Thus far we have walked with our reader, and explained to him the curious machinery which acts upon the vast correspondence of the metropolis with the country, and of the country generally with foreign parts, within the establishment at St. Martin's-le-Grand. The machinery for its conveyance is still more vast, if not so intricate. The foreign mails have at their command a fleet of steamers such as the united navies of the world can scarcely match, threading the coral reefs of the "lone Antilles," skirting the western coast of South America, touching weekly at the ports of the United States, and bi-monthly traversing the Indian Ocean — tracking, in fact, the face of the deep wherever England has great interests or her sons have many friends. Even the vast Pacific, which a hundred years ago was rarely penetrated even by the adventurous  [-22-] circumnavigator, has become a highway for the passage of her Majesty's mails; and letters pass to Australia and New Zealand, our very antipodes, as soon as the epistles of old reached the Highlands of Scotland or the western counties of Ireland. This vast system of water-posts, if so they might be called, is kept up at an annual expense of over £1,000,000 sterling. 
    The conveyance of inland letters by means of the railways is comparatively inexpensive, as many of the companies are liberal enough to take the bags at rates usually charged to, the public for parcels, the total cost for their carriage in 1854 being only £446,000. Every night and morning, like so much life-blood issuing from a great heart, the mails leave the metropolis, radiating on their fire-chariots to the extremities of the land. As they rush along, the work of digestion goes on as in the flying bird. The travelling post-office is not the least of those curious contrivances for saving time consequent upon the introduction of railroads. At the metropolitan stations from which they issue, a letter-box is open until the last moment of their departure. The last letters into it are, of course, unsorted, and have to go through that process as the train proceeds. Whilst the clerks are busy in their itinerant office, by an ingenious, self-acting process, a delivery and reception of mail-bags is going on over their heads. At the smaller stations, where the trains do not stop, the letter-bags are lightly hung upon rods, which are swept by the passing mail-carriage, and the letters drop into a net suspended on one side of it to receive them. The bags for delivery are, at the same moment, transferred from the other side to the platform. The sorting of the   [-23-] newly-received bags immediately commences, and by this arrangement letters are caught in transitu, sorted, arranged in districts, ready to be transferred to the district offices in the metropolis, without the trouble and loss of time attendant upon the old mail-coach system, which necessitated the carriage of the major part of such letters to St. Martin's-le-Grand previous to their final despatch.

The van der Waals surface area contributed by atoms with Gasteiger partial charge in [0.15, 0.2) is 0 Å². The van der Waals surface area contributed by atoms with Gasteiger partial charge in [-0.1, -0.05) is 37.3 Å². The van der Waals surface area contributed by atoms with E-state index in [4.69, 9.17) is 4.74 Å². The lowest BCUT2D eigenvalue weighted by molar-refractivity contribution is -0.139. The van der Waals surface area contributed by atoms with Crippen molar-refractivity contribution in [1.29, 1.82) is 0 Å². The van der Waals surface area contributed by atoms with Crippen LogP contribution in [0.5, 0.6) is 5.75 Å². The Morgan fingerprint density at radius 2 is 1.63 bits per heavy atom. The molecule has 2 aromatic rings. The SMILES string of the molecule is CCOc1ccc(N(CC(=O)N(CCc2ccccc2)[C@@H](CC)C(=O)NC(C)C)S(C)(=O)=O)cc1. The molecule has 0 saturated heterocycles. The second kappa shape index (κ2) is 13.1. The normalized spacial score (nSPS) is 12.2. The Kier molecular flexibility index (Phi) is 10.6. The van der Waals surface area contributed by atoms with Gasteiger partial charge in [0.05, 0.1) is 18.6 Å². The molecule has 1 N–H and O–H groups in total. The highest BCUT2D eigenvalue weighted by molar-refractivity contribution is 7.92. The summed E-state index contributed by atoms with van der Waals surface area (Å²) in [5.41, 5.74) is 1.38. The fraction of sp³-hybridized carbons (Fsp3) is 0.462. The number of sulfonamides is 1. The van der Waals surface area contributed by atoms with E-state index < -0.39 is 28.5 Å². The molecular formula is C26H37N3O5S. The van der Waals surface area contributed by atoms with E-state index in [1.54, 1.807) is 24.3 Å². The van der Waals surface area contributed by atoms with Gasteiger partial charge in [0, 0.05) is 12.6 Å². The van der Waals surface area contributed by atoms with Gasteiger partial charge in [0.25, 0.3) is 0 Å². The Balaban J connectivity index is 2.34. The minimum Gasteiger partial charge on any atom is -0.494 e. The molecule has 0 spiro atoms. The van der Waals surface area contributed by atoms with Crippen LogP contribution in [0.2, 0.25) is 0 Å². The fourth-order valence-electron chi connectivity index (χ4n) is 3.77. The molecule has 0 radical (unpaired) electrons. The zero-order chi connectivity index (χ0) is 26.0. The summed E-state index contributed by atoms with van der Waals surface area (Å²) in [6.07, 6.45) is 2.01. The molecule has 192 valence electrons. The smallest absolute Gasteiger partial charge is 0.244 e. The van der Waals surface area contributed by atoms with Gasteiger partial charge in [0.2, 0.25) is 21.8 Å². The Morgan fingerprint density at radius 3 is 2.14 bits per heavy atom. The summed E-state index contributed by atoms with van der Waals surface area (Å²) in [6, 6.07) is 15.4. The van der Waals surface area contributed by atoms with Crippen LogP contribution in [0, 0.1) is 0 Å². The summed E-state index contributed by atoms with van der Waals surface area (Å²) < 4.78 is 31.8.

There have been a great number of pillar and wall letterboxes erected since they were first introduced about four years ago, and the plan is found to be so convenient and economical that their erection continues at the rate of about 500 a year. In most cases, the public prefer these pillar-boxes to receiving houses, as their letters are safe from the scrutiny of curious post-mistresses and their gossips.
    The success of Sir Rowland Hill's system, with its double delivery, its rapid transmissions, and its great cheapness, which brings it within the range of the very poorest, is fast becoming apparent. Year by year it is increasing the amount of revenue it returns to the State, its profits for 1859 being £1,135,960, a falling off, it is true, of of some £500,000 a year from the revenue derived under the old rates, but every day it is catching up this income, and another ten years of but average prosperity will, in all probability, place it far beyond its old receipts, with a tenfold amount of accommodation and cheapness to the public. As it is, the gross earnings have already done so by nearly £250,000 a year; but the cost of distribution has, of course, vastly augmented with the great increase of letters which pass through the post under the penny rate.